Walter Tunis: Brian Setzer Orchestra makes merry with holiday favorites

Contributing Music WriterDecember 6, 2012 

The Brian Setzer Orchestra performs its own brand of holiday favorites Friday night at Singletary.

NAOAKI TOYOFUKU

  • THE WEEK THAT WAS

    Kenny Vaughan and Sam Lewis at Willie's Locally Known: The first thing that grabbed you was the tone: clean, buoyant and complete. It ran through every blissfully tasteful note Kenny Vaughan conjured out of his guitar. What took over after that was this veteran Nashville picker's profound sense of taste.

    Oh, he could soar, shred and reel off the warp-speed runs with the best of them. And there were instances during the Buck Owens-style Country Music Got a Hold on Me and a set-closing cover of Ghost Riders in the Sky when Vaughan worked himself into an instrumental lather and unleashed an arsenal of instrumental firepower that would do any guitar hero proud. But there were far more instances where he settled into a subtle rhythm and embraced a fluid, unflashy blues shuffle (Freddie King's Sidetracked), a leisurely rock stroll that touched upon the psychedelia of American Beauty-era Grateful Dead (Chuck Berry's Memphis) or a sense of rich nocturnal soul that recalled Peter Green-era Fleetwood Mac (the original instrumental Mysterium).

    Vaughan proved a highly serviceable vocalist as well throughout the 80-minute set. But this was a show to savor for its design alone: the way it gave a proven Nashville pro a playground of stylistic possibilities to take advantage of. In terms of tone and tunefulness, he made each musical accent he hit upon shine in way that was as authoritative as it was effortless.

    As was the case with two previous Willie's visits in June and August, Vaughan's trio did double duty. The guitarist followed his own set by providing the instrumental backdrop for Nashville songsmith Sam Lewis.

    Possessed with vocal colors that occasionally sounded like mid-'70s James Taylor, Lewis' compositional preferences for R&B-flavored folk and country leaned more to the music of Georgia songsmith Randall Bramblett but without the latter's Southern imagery.

    Songs like Southern Greek Tragedy, Reinventing the Blues and a funk-flavored reading of Bob Dylan's To Ramona were all engaging, especially when Vaughan chimed back in with a wholly different encyclopedia of roots-driven solos.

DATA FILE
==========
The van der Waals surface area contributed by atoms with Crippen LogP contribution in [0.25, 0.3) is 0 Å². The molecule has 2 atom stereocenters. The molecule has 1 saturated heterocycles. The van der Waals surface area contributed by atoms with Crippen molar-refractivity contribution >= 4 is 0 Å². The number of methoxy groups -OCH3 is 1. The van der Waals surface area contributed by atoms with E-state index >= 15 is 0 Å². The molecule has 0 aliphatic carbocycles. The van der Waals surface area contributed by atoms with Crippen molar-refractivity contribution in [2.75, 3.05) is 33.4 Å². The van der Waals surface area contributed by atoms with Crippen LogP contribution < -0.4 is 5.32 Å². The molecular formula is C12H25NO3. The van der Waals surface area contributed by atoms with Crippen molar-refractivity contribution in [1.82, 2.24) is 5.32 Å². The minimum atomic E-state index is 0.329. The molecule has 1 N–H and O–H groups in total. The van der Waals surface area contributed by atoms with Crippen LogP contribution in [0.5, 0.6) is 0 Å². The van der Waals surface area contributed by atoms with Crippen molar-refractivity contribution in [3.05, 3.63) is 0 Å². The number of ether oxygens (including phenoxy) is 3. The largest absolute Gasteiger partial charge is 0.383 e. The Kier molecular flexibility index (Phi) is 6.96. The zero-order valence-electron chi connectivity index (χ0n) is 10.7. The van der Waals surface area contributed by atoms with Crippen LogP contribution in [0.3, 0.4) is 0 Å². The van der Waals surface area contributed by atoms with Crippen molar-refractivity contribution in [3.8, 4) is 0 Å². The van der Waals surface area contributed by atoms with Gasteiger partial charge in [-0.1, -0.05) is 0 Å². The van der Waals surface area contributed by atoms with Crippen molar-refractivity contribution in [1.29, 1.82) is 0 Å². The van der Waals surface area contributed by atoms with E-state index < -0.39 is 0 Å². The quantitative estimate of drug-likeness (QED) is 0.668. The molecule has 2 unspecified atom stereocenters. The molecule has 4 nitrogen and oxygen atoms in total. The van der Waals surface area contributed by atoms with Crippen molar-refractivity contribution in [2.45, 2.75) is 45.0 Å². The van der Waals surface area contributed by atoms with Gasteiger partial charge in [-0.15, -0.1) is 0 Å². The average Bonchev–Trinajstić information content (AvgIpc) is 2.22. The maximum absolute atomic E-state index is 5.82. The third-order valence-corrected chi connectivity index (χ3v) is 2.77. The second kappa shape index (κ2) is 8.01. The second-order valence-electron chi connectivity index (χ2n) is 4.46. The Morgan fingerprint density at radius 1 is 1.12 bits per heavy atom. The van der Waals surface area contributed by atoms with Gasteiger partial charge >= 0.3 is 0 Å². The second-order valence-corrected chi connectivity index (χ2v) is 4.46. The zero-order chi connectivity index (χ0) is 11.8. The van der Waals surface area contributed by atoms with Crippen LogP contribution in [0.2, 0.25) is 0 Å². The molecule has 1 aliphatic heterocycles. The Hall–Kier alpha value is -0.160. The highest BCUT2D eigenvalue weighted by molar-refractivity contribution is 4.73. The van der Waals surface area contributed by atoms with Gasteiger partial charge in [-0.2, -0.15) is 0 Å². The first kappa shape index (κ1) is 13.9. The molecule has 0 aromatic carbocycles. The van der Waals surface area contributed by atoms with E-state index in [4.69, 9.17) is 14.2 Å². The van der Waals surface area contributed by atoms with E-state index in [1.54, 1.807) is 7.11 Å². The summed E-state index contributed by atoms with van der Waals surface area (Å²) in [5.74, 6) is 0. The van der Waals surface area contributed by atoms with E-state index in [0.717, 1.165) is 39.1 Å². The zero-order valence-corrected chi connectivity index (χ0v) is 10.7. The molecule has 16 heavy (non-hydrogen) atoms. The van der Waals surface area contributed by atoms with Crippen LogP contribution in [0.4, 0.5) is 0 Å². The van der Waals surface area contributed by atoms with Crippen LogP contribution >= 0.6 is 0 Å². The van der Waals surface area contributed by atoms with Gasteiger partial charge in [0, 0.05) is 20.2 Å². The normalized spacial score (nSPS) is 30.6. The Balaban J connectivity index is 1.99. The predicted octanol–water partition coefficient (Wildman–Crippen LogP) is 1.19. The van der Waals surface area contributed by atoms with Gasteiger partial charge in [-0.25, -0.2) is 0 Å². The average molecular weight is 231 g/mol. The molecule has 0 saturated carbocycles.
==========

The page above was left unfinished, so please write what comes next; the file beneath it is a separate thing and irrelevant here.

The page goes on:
The Brian Setzer Orchestra, Totsy

7:30 p.m. Dec. 7 at the University of Kentucky Singletary Center for the Arts, 405 Rose St. $45, $55, $65. (859) 257-4929. Singletarycenter.com.

Angels We Have Heard on High done as a back-alley rumble dished out by the Bobby Fuller Four? The Nutcracker Suite compressed into an eight-minute swing fest? You're a Mean One Mr. Grinch serving as a cool rockabilly coda to Stray Cat Strut?

Collectively, these instances can point to only one thing: a holiday performance by the Brian Setzer Orchestra.

A punk-era rockabilly revivalist who hit creative paydirt during the early '80s heyday of MTV, Setzer called in the troops and took on the swing game in the '90s. In place of the lean, trio sound of the roots-infatuated Stray Cats (the band responsible for the 1982 hit Stray Cat Strut), the guitarist, vocalist and song stylist formed the Brian Setzer Orchestra at the dawn of a fashionable swing music revival.

The revival itself was short-lived. But as the Setzer Orchestra entered its second decade, something curious happened. It discovered ways to inject the sounds of swing, jump blues, rockabilly and more into holiday music. Since 2002, the group has released five Christmas albums (two studio works, one live album and two anthologies). On Friday, Setzer brings his 18-member orchestra to Lexington for the first time.

Along with the Los Angeles band Totsy, which self-describes its music as "burlesque pop with a '40s throwback," Setzer is billing his ninth annual holiday tour as a "Christmas extravaganza." Who are we to disagree?

Local treat

It's record release time for The Other Brothers. The longstanding Lexington band celebrates the arrival of its sophomore album High Life 'n' Leisure with a performance Friday at Cosmic Charlies, 388 Woodland Avenue. Recorded locally by Brian Pulito at Nitrosonic Studios, High Life 'n' Leisure is a diverse mix of country reflection, Americana sensibility and alert pop and rock craftsmanship. Dylan LeBlanc opens the performance. (10 p.m. $8. (859) 309-9499, Cosmic-charlies.com.)

Roots royalty

The WoodSongs Old-Time Radio Hour closes out 2012 on Monday with a bill of rockabilly and blues royalty.

The taping will feature the return of the long proclaimed "Queen of Rockabilly," Wanda Jackson. A defining force in rockabilly thanks to late '50s hits like Hot Dog! That Made Him Mad, Fujiyama Mama and Mean Mean Man, Jackson, who is 75 but forever ageless, is touring behind a series of recent albums, the newest of which is the fine 2012 set Unfinished Business, produced by Justin Townes Earle.

Also on the bill will be Shemekia Copeland, who inherited the title of "Queen of the Blues" at the Chicago Blues Festival after the death of the great Koko Taylor. The daughter of the late guitar giant Johnny Copeland, the singer has issued a new album, 3313, produced by Oliver Wood of the heralded contemporary jam/blues combo The Wood Brothers.

As always, reservations are a must for WoodSongs tapings. (6:45 p.m. $15. (859) 252-8888. Woodsongs.com.)

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